As annual cases of mumps in the United States climb, it has been suggested that waning vaccine-induced immunity
may be to blame.
Now, a new study conducted by investigators from Emory Vaccine Center and the US Centers for Disease Control and Prevention (CDC) demonstrated insufficient immunity in a fraction of college-aged individuals who were vaccinated against mumps in childhood. Results of the research were published in the Proceedings of the National Academy of Sciences
“Overall, the MMR [measles, mumps, rubella] vaccine has been great, with a 99% reduction in measles, mumps, and rubella disease and a significant reduction in associated complications since its introduction," Sri Edupuganti, MD, MPH, associate professor of medicine (infectious diseases) at Emory University School of Medicine and medical director of the Hope Clinic of Emory Vaccine Center, said in a press release
According to Edupuganti, there are 2 possible reasons for a rise in the number of outbreaks occurring among college students, sports teams, and close-knit communities.
"What we're seeing now with these mumps outbreaks is a combination of 2 things—a few people were not making a strong immune response to begin with, and the circulating strain has drifted away from the strain that is in the vaccine," he said.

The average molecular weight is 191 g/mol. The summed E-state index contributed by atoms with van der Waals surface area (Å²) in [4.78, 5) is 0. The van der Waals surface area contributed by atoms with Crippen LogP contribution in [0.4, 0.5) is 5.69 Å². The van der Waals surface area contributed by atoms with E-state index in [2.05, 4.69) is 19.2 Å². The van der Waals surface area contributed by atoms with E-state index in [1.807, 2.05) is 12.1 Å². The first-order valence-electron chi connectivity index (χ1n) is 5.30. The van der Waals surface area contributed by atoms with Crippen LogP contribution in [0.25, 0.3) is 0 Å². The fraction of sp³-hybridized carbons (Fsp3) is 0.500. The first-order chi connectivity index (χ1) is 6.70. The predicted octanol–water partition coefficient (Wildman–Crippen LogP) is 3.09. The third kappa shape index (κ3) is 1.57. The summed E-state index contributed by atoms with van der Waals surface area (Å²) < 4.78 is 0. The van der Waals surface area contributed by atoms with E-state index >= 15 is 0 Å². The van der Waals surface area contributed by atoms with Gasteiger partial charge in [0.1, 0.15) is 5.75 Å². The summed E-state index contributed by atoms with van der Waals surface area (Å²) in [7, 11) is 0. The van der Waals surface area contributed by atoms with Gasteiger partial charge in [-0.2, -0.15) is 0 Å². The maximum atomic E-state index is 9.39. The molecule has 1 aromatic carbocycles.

The study enrolled 71 individuals aged 18 to 23 years living in the Atlanta, Georiga, area. According to the investigators, this was the largest study to date that examined mumps memory B cells among vaccinated individuals.
Of the 71 individuals enrolled in the study, 29 participants had received 2 doses of the MMR vaccine. However, 80% of the participants received their second dose more than 10 years prior to enrollment of the study in 2010.
The vast majority (93%) of participants had antibodies against mumps, but 10% of participants had no detectable mumps-specific memory B cells. These cells are normally capable of producing antiviral antibodies as memory response following an exposure to mumps virus.
In comparison, the average frequency of memory B cells making antibodies against mumps among participants was 5 to 10 times lower than cells making antibodies against measles or rubella.
Furthermore, the investigators noted that antibodies from the participants were not as effective at neutralizing wild-type mumps virus when compared with the vaccine virus. In this study, at least 6 individuals may have been susceptible to infection with the currently circulating wild-type strain.
It is important to note that the investigators did not see a clear association between the timing of vaccination and low antibody or memory B cell levels.
Previous research has demonstrated that a third dose of the MMR vaccine
could increase neutralizing antibody responses to mumps in some individuals, but the effects have not been shown to be long lasting.
The Jeryl Lynn mumps vaccine strain that is in the MMR vaccine was cultured in the 1960s and, although there is 1 serotype of mumps virus, the currently circulating strain genotype G is genetically distinct from the vaccine strain. Currently, it is unknown how genetic changes influence the antigenic properties of the currently circulating strain.
Additional studies are needed to characterize the immune response to currently circulating and vaccine strains of mumps are clearly needed to determine if it is necessary to develop a new mumps vaccine, the study authors conclude.
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